The biggest annual award for fiction books is around the corner. The Man Booker Prize’s reading longlist and shortlist is already out, telling you the best books to read in 2018. But there’s more to book recommendations than one list, right?
You can find books worth reading based on what reviewers have said, or based on celebrity recommendations, or the length of a book; there are over 50 ways to find new books to read. It’s all about what you want to read at any given moment. And one of these five list-makers can help you find the right fit for you.
WiseBooks (Web): What Famous People Are Reading
Authors, business leaders, and other celebrities often write blogs or social media posts about the best books they have read, recently or otherwise. WiseBooks collects these in one easy-to-browse interface.
It’s a quick and easy way to glance at people across different fields have recommended. For example, you might find lists from productivity guru Tim Ferris’s articles or his popular podcast that MakeUseOf loves. And on the same page, you’ll see tennis champion Maria Sharapova’s favorite reads.
Each book has a short description as well as an Amazon link. WiseBooks can be filtered by the type of person you want to know more about: actor, author, CEO, sports, filmmaker, journalist, doctor, and so on. If you like regular recommendations to read new things, sign up for the newsletter.
WikiMentions (Web): What Geek Celebrities Recommend
WikiMentions is much like WiseBooks, but it focuses more on famous people associated with sciences. The site also digs into videos, since not every famous person is putting their reading lists out on social media or in blog posts. For example, DIY guru Adam Savage has recommended several books while on screen or in podcasts, and WikiMentions has them all.
Each celebrity’s page is divided into books they’ve written, books they have mentioned, and the videos in which they have talked about reading. The list sometimes also includes their favorite authors (not just a book or two by the author), which is something you don’t often see in such compilations.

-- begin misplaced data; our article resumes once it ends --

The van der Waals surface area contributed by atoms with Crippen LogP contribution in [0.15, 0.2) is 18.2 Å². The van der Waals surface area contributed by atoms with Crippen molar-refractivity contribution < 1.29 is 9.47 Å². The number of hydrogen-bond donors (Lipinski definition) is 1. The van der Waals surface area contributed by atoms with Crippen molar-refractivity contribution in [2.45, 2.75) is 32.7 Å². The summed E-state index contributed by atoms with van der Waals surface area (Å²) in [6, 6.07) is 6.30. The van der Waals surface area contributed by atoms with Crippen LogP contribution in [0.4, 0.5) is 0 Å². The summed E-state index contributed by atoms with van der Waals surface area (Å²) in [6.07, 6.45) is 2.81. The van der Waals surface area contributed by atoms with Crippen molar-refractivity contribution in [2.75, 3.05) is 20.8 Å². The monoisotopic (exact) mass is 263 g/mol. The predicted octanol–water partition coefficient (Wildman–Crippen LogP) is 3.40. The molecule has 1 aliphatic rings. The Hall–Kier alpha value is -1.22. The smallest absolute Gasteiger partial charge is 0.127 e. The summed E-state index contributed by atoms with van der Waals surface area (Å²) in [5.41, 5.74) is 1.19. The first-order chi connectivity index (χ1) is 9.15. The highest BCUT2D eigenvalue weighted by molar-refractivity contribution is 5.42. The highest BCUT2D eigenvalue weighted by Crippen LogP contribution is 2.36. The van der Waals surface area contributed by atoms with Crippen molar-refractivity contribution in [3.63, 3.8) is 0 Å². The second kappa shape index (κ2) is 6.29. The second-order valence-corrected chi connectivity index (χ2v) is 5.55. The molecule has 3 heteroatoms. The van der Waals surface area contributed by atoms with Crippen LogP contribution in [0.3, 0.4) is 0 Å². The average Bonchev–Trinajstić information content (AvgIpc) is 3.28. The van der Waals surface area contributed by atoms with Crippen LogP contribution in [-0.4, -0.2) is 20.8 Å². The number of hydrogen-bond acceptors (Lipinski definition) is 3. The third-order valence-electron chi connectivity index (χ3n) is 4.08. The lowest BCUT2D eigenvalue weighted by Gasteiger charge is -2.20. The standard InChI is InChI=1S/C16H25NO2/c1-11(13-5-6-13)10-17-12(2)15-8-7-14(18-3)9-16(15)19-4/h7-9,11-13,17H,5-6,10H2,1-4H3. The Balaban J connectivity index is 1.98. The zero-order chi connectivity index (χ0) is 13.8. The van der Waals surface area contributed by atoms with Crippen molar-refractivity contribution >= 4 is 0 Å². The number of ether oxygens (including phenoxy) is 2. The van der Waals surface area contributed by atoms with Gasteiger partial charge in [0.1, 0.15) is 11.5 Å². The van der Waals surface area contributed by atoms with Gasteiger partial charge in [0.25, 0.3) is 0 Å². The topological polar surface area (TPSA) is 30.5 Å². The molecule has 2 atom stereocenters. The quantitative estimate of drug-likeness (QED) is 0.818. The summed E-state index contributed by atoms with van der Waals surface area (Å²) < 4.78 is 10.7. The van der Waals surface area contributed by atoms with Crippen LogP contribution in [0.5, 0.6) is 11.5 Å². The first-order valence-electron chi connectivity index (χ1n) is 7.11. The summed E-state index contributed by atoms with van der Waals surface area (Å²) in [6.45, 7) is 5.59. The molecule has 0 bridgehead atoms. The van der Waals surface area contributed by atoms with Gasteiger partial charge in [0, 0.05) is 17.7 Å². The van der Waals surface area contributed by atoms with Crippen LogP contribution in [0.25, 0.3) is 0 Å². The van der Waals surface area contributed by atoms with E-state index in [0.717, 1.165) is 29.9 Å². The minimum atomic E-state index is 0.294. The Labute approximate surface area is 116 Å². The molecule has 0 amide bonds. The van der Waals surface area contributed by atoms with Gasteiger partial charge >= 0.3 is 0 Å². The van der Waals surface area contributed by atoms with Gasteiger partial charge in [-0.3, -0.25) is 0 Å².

The videos are fascinating because they go beyond simple lists, as you get their thoughts on the joy of reading itself. I’d especially recommend watching the videos featuring naturalist Sir David Attenborough.
For a bit of serendipity, try clicking the “Random Page” button. It’s a cool way to come across some famous person you know but wouldn’t have thought of ever Googling their book interests.
ShortBooks (Web): When You Don’t Want a Lengthy Read
Sometimes, you don’t want a long book. Instead, you’re in the mood for a breezy, quick read. It’s usually hard to find such recommendations online, so it’s wonderful to see a site like ShortBooks fill that void.
Search for a genre, an author, or a keyword, and ShortBooks will return with a list of books and the time it takes to read them. The formula is total words divided by the average words-per-minute speed of humans, which is one of the simplest ways to estimate the average reading time of any book. Find something that meets your required length, and start reading.
You might also want to check out the “favorite short books” list, where you will get several books that you can finish in an hour or two. It’s a good way to read 50 books in a year, or maybe more.
FictFact (Web): Best Book Series Recommendations, Not a Single Book
There are books, and there are book series. You can’t read one Harry Potter book, you need to read them all. And if you like reading such serialized books, then head to FictFact for more recommendations.
The site is dedicated to book series of all types. You can find recommendations by series, genres, author, or even an overall list of the most popular book series. FictFact even includes a simple book release calendar so you know when the next installment will be released. But well, as any George R. R. Martin fan knows, these schedules aren’t always reliable.
Still, it’s nice to see the simple order in which you need to read a series, how long the series is, and when an unfinished series is expected to end.
Book Marks (Web): Metacritic or Rotten Tomatoes for Books
Metacritic and Rotten Tomatoes are among the best sites for movie lovers, collecting reviews from different critics to give you an average score. For books, the best equivalent is Book Marks.
The website is more useful for finding new books that are worth reading, it isn’t particularly useful for classics. The “Biggest New Books” will tell you exactly what’s popular and well-reviewed right now, with words like “rave”, “positive” and so on. I wouldn’t pay much attention to the “positive” books if I was you, and only focus on “rave” since almost everything seems to have an average “positive” rating.
As you might expect, you can browse different genres and categories in Book Marks, largely split across fiction and non-fiction. Scroll to the bottom of the homepage to find articles and more reading lists from its sister site, Lit Hub.
To Find Classics, Go for “Best Book” Lists
While Book Marks will give you great new recommendations, sometimes you want a classic. Book choices are subjective, so there isn’t one universal list of the “best books” you should read.
Within several such lists, you need to be more discerning about which lists you should trust and which ones you should ignore. That’s why we gathered up the essential “best books” lists you should check out. You’ll be surprised how many of these you haven’t read yet.